An important part of content marketing is identifying and understanding your audience. If part of your content marketing strategy includes ‘educational’ programming through blog posts, white papers and guides, knowing what your audience wants is critical to your long-term success.
Finding and defining your audience doesn’t need to be difficult, if you know where to look and what questions to ask. Effective online marketing is a combination of content, social media, and search, which is where you should focus. As for questions, start with these three:
1. Who is my perfect prospect?
You know your business. You know that your product or service fills a need or solves a problem. So who is your ideal prospect?
What are they hoping to learn from your content marketing? What level of understanding do they have about your business category? What information do they need to increase their knowledge and move into more advanced areas?
What you’re putting together is something very similar to a buyer persona; a profile of one or more audience members so you have something in mind when you’re creating content “for them”.
How to do it: Participate in social networks and other online communities – and listen. Your goal is to understand the worldview of your prospect. Ordinary conversations on the Web can provide incredible insights into what your target audiences wants, what they aspire to, and what frustrates them.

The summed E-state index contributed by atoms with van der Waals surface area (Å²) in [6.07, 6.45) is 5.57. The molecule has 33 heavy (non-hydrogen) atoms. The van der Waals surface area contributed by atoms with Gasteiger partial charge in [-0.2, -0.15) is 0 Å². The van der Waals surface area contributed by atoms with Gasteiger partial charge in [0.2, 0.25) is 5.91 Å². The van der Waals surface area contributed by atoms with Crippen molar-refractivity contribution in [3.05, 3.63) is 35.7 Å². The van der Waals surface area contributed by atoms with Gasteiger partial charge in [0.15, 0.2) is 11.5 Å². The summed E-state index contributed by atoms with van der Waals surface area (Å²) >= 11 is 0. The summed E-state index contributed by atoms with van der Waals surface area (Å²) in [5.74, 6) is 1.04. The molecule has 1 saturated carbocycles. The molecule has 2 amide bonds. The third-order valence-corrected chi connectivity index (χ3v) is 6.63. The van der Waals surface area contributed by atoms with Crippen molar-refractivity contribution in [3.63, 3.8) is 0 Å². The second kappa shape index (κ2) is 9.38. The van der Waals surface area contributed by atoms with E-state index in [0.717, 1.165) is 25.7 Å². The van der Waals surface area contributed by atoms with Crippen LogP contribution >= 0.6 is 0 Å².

2. What value am I providing?
Focus on providing value with each piece of content that you produce and measure that against your ideal prospect. What will someone who reads your next blog post or attends your webinar learn? If you are developing an educational module or course series, what’s the reward for the participant or prospect?
How to do it: Search engine keyword research is a great way to frame content in a way that provides value. You can’t position your content effectively if you don’t know what your prospects are searching for. Tap your sales staff for ideas based on what they hear in the field, and answer those objections through a blog post or whitepaper.
3. What’s in it for them?
Your audience wants to learn something and it’s your responsibility to deliver on that promise. B2B or B2C alike, prospects are seeking information, evaluating need, and – if you’ve done everything right – moving closer to becoming actual customers.
How to do it: By combining industry keywords with social media listening and engagement, you’re creating an agile content marketing strategy that will continue to adapt. Blog comments and reactions are perfect idea generators for ongoing content delivery, and you’ll be answering specific concerns and questions raised by your audience rather than relying on conjecture.
Image: salmando (Creative Commons)